Damascus (AsiaNews) - "The pope's appeal for a political solution to the
Syrian conflict has struck a chord in the Assad government. In the past few
days, it has broadcast the pontiff's message on local newspapers and TV
stations," Mgr Mario Zenari, Vatican nuncio to Damascus, told AsiaNews. According
to the prelate, the extraordinary release of the pope's
words shows "that the country's is at a dead end. The war will not have
winners and losers." For Mgr Zenari, "a military victory by the government or
the rebels would lead Syria to collapse."
The situation of confusion and chaos caused by the war is confirmed by
recent reports out of Aleppo and other areas affected by shelling and fighting.
In the main cities, rebel forces are barely hanging on under the pressure of
the army's offensive. However, Both sides have displayed the same ferocity and
Dramatic images of summary executions and beatings by pro-Assad forces
have already appeared. Now, a video was
posted online yesterday showing the rebels' own ferocity against an alleged
member of the shabiha, the regime's paramilitary militia. Human Rights Watch condemned
the act, calling it a possible crime against humanity.
Local sources confirmed allegations that alleged regime loyalists are
being slaughtered, targeted by unusually violent attacks. The methods are the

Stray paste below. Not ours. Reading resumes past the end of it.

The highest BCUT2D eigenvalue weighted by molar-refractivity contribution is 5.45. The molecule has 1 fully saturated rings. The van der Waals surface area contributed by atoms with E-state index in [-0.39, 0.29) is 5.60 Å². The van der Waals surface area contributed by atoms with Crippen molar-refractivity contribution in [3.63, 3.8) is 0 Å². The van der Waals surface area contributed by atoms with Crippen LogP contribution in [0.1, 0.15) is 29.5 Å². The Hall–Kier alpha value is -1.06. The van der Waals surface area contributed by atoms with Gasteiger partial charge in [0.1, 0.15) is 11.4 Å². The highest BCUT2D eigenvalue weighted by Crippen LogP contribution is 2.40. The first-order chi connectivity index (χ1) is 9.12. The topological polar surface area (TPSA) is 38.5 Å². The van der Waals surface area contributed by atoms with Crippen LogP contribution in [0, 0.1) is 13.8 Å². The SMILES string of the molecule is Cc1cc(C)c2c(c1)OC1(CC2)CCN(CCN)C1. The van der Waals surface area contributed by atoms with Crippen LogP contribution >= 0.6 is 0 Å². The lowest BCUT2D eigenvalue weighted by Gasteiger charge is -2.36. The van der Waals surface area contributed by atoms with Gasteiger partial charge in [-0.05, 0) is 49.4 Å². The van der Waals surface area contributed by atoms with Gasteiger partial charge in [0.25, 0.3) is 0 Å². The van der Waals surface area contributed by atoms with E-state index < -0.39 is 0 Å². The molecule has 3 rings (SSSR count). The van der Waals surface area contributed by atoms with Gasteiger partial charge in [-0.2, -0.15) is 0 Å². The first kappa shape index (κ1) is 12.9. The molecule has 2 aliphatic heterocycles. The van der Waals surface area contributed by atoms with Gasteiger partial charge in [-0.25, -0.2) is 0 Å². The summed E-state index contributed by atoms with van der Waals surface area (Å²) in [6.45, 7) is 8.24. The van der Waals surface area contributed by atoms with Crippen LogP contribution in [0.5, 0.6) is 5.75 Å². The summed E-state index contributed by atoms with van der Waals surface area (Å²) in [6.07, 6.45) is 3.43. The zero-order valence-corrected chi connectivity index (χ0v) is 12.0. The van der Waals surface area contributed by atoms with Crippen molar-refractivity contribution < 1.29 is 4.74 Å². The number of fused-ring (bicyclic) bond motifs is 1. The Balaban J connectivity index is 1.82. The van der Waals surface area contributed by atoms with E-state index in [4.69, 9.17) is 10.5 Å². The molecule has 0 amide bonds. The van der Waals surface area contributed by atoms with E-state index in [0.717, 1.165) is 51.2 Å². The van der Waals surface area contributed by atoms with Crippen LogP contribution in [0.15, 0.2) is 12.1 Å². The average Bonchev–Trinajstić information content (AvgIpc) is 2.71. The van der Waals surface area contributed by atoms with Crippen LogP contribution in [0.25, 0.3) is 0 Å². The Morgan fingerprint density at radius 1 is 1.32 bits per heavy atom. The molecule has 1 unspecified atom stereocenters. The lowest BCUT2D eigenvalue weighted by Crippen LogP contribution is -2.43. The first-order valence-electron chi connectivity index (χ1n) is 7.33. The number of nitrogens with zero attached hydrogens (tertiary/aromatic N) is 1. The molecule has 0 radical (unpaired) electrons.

same as those of the army.
Today, the Syrian Observatory for Human Rights blamed the army for the
slaughter of 43 rebels in Jdaidet Artou (Damascus), an action Syrian authorities took responsibility, claiming however
that rebels were killed during military operations.
Unedited and unfiltered reports have spread the idea that war against
Assad was the only solution, sources explain.
Despite announcements that the regime was on the brink of collapse, its
leaders have shown no intention of giving in.
For experts, both sides will continue fighting so long as they get
weapons. The conflict could last another year until the country is exhausted and
"People are uncertain and fearful of the future," Mgr Zenari noted. "The
war is affecting the entire country. Even in Damascus, there is little food,
work and security."
The UN Food and Agriculture Organisation (FAO) estimates that three
million Syrians are in a critical situation. An additional 200,000 found refuge
in Turkey, Lebanon and Jordan.
"The political path indicated by the pope is the only solution," the
prelate said. "The international community must go back to it and put pressure
on rebels and the regime. A serious political compromise is worth more than a
senseless and baseless conflict." (S.C.)